The training program will provide jobs for locals at $14 an hour.
Attend St. Petersburg College’s Health Sciences & Veterinary Technology Open House and Student Success Showcase event and learn more about the simulation center for nursing education:
In the year since Todd Myers moved GoZone WiFi LLC from south Florida to downtown St. Petersburg, the software firm has grown at an explosive rate.
The college has been charged with teaching faculty and staff in Florida's public schools to recognize students with mental health issues
Drivers in St. Petersburg may notice a little splash of color to the city's police cruisers this October.
The University Mall isn’t bustling on weekday afternoons. But it’s not deserted, either.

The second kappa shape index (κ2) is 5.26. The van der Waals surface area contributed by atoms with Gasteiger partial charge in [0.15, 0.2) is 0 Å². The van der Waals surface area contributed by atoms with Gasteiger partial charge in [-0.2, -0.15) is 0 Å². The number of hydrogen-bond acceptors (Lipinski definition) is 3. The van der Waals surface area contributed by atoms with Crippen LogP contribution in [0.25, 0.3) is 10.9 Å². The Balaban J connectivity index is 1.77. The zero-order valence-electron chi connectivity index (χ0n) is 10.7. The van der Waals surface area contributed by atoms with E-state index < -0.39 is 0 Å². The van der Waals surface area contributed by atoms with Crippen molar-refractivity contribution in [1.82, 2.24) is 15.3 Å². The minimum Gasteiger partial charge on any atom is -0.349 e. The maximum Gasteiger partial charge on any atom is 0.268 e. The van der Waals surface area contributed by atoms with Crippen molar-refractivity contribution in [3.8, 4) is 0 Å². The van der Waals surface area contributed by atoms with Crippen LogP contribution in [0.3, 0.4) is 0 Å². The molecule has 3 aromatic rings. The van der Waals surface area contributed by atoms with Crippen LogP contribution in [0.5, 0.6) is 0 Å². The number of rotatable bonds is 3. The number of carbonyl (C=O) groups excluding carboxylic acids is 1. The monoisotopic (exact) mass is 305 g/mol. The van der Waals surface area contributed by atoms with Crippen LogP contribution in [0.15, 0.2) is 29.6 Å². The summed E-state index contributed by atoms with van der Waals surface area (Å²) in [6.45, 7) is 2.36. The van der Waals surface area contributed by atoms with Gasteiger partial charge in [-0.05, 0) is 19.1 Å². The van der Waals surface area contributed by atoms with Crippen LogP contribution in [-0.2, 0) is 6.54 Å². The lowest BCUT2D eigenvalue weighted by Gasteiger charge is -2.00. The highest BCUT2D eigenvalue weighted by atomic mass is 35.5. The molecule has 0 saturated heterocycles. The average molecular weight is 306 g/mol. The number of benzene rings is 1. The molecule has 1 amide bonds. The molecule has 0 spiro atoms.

Last Saturday, the center held a groundbreaking celebration on a 10,000 square-foot building that will open its doors in April.
A nearby warehouse will store the large statue until it finds a new home.
The historic Vinoy Renaissance Resort & Golf Club in downtown St. Petersburg was sold to SCG Hospitality LLC last week, and now we've got an idea of how much it cost.
The City of St. Petersburg revealed the second part of its conceptual redevelopment plan of Tropicana Field during “The Tropicana Master Plan – Scenario 2” community meeting, held Monday, Aug. 6 at the University of South Florida, St. Petersburg.
Any Burg native knows Atwater’s and knows the name is synonymous with St. Pete’s history of delicious soul food.
OCTAVIO JONES | Times Homeowner Tonya Neal reads through letters she received from Habitat for Humanity Hillsborough Country regarding the sale of her mortgage and the financial status of her house in the Grant Park neighborhood of east Tampa. Neal is a single mother who takes care of her daughters while working two jobs to keep up with her bills.